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December 29, 2012

Mirror, Mirror on the Wall... Why Do I Think My Work Always Sucks?

Once upon a time, there was an anthology project that sucked the life out of me like some parasitic monster. It was a project that should have taken only weeks to edit and polish, but ended up taking months because it fought and writhed and simply refused to cooperate. Eventually the beast was slain, but then, like the Mummy's Curse, my bad luck continued throughout the publishing process. Files were corrupted, printers went out of business, and distributors hiked their prices for mediocre (at best) service. It appeared that the book would never see  print.

Then a magical thing happened: I decided, come Hell or high water, I would not do anything else until the book was published. Editing other projects came to a halt. Media contacts went to voicemail while I stayed on hold with a list of more than forty printers waiting for estimates. My house turned into a pig pen while I dedicated all of my attention to solving the problem that was this book.

I turned into Gollum and the anthology became My Precious.

After weeks of intense focus and determination, I reached the finish line. The book was printed, the proof was grand, and the initial print run hit the warehouse and all of the retail catalogs I had hoped it would.

Last night, I held a local launch for this book that was bittersweet. On one hand, I was happy to see the work in the hands of readers and proud for the contributors whose stories were already receiving glowing compliments. On the other hand, I hated this book with a passion so intense that the launch was almost a purgative event. The monkey was finally off of my back.

A reader and longtime supporter of my work turned out at the event and made the comment that I was "so prolific" and that he was always looking forward to what I would do next.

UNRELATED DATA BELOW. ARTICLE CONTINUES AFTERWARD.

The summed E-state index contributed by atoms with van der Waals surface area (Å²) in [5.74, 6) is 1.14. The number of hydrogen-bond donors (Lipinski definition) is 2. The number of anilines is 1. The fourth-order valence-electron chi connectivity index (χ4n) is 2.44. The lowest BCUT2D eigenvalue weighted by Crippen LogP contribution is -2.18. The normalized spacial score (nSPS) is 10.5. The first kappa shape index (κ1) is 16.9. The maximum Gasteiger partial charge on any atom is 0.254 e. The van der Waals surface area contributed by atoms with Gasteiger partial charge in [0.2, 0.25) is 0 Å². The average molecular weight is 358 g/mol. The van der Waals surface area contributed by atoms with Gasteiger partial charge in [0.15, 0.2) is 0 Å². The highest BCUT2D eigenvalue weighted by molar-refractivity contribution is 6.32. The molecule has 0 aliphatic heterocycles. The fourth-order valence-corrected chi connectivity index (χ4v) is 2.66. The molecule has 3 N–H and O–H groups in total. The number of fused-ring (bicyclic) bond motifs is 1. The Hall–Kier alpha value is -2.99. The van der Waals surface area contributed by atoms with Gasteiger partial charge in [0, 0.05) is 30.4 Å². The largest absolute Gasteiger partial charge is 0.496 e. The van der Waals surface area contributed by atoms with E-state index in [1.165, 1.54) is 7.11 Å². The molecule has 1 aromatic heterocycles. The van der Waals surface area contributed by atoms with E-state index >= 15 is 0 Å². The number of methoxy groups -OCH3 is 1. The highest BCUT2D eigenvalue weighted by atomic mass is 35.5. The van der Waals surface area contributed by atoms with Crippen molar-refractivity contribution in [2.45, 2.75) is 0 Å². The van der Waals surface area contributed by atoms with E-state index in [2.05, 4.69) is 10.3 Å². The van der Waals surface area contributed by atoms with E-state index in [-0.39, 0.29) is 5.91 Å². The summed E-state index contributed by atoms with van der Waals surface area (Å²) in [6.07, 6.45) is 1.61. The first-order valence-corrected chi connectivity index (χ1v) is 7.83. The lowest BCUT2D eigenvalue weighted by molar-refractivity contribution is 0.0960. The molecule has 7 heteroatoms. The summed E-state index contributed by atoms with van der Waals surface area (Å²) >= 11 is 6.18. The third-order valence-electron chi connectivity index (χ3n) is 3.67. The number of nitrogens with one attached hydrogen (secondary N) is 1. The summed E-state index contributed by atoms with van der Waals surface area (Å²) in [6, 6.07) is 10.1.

Prolific? Was he sure he was talking about me? I was so caught off guard by this statement that I really had no way to respond other than thanking him profusely while I tried to digest his words.

As the evening progressed, I was praised by several readers for the introduction that I had written for the book. Surely they were just being polite, right? That intro felt to me that it was shakier than a game of Jenga in its last round.

Why do artists and writers do this? I know I'm not alone when it comes to self-flagellation over my work. Some of my common lashings include:
  • This sucks. I'm ashamed to even let anyone see it.
  • If I were better at this, I'm sure I could produce more work.
  • Why do I even bother? No one is going to read this anyway.
  • I sound ridiculous. I'm not sure I even deserve publication.

And then, lo and behold, people (fans, followers, readers - call them what you will) actually enjoy what we produce. They are even moved enough to come out, meet us in person, and offer us compliments and praise for these labors.

Last night's event was strangely eye-opening. I think that being out of public view for so long had only reinforced the negative criticism that had been running through my head this past year.

What can I take away from the experience? A renewed drive to provide entertaining or educational work to an audience, an understanding that public feedback is absolutely necessary for any type of creator, and, most importantly, the knowledge that editing made me bitter, but writing makes me happy.

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